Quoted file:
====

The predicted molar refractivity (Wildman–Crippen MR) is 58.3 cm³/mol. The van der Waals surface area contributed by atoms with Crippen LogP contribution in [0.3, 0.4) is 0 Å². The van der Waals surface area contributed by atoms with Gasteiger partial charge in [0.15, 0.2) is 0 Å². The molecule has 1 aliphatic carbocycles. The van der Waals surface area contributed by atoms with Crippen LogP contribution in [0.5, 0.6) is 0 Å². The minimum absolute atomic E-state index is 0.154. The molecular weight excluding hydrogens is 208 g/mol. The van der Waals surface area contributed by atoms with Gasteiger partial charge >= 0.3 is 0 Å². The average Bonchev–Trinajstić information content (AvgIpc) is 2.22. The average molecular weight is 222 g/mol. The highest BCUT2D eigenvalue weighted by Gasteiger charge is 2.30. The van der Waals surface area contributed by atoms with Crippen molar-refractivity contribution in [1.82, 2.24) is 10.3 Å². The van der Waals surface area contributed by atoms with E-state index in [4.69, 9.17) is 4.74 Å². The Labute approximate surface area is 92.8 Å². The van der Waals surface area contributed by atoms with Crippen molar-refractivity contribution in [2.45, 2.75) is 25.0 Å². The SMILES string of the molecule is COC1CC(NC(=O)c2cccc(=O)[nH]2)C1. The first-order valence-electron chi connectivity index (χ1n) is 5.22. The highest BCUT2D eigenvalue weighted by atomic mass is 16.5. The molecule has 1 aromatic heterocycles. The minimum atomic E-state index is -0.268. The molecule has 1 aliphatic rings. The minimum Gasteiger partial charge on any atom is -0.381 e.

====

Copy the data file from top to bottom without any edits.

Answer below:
The predicted molar refractivity (Wildman–Crippen MR) is 58.3 cm³/mol. The van der Waals surface area contributed by atoms with Crippen LogP contribution in [0.3, 0.4) is 0 Å². The van der Waals surface area contributed by atoms with Gasteiger partial charge in [0.15, 0.2) is 0 Å². The molecule has 1 aliphatic carbocycles. The van der Waals surface area contributed by atoms with Crippen LogP contribution in [0.5, 0.6) is 0 Å². The minimum absolute atomic E-state index is 0.154. The molecular weight excluding hydrogens is 208 g/mol. The van der Waals surface area contributed by atoms with Gasteiger partial charge >= 0.3 is 0 Å². The average Bonchev–Trinajstić information content (AvgIpc) is 2.22. The average molecular weight is 222 g/mol. The highest BCUT2D eigenvalue weighted by Gasteiger charge is 2.30. The van der Waals surface area contributed by atoms with Crippen molar-refractivity contribution in [1.82, 2.24) is 10.3 Å². The van der Waals surface area contributed by atoms with E-state index in [4.69, 9.17) is 4.74 Å². The Labute approximate surface area is 92.8 Å². The van der Waals surface area contributed by atoms with Crippen molar-refractivity contribution in [2.45, 2.75) is 25.0 Å². The SMILES string of the molecule is COC1CC(NC(=O)c2cccc(=O)[nH]2)C1. The first-order valence-electron chi connectivity index (χ1n) is 5.22. The highest BCUT2D eigenvalue weighted by atomic mass is 16.5. The molecule has 1 aromatic heterocycles. The minimum atomic E-state index is -0.268. The molecule has 1 aliphatic rings. The minimum Gasteiger partial charge on any atom is -0.381 e.